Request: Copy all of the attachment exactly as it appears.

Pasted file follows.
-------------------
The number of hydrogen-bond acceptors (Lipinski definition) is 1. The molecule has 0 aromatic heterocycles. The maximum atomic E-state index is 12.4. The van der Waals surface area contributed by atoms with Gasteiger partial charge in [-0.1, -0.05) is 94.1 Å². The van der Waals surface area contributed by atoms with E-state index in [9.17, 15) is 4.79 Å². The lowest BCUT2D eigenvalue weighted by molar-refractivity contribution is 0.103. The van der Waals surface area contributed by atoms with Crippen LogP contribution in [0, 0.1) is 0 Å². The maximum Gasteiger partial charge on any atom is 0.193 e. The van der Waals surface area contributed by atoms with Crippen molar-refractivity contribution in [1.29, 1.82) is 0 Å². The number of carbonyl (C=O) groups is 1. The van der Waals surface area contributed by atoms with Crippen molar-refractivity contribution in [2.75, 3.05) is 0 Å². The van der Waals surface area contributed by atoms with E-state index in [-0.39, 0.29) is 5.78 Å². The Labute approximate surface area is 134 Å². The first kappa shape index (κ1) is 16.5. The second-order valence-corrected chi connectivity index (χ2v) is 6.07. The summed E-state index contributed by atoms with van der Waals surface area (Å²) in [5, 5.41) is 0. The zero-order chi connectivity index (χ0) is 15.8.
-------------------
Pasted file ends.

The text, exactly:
The number of hydrogen-bond acceptors (Lipinski definition) is 1. The molecule has 0 aromatic heterocycles. The maximum atomic E-state index is 12.4. The van der Waals surface area contributed by atoms with Gasteiger partial charge in [-0.1, -0.05) is 94.1 Å². The van der Waals surface area contributed by atoms with E-state index in [9.17, 15) is 4.79 Å². The lowest BCUT2D eigenvalue weighted by molar-refractivity contribution is 0.103. The van der Waals surface area contributed by atoms with Crippen LogP contribution in [0, 0.1) is 0 Å². The maximum Gasteiger partial charge on any atom is 0.193 e. The van der Waals surface area contributed by atoms with Crippen molar-refractivity contribution in [1.29, 1.82) is 0 Å². The number of carbonyl (C=O) groups is 1. The van der Waals surface area contributed by atoms with Crippen molar-refractivity contribution in [2.75, 3.05) is 0 Å². The van der Waals surface area contributed by atoms with E-state index in [-0.39, 0.29) is 5.78 Å². The Labute approximate surface area is 134 Å². The first kappa shape index (κ1) is 16.5. The second-order valence-corrected chi connectivity index (χ2v) is 6.07. The summed E-state index contributed by atoms with van der Waals surface area (Å²) in [5, 5.41) is 0. The zero-order chi connectivity index (χ0) is 15.8.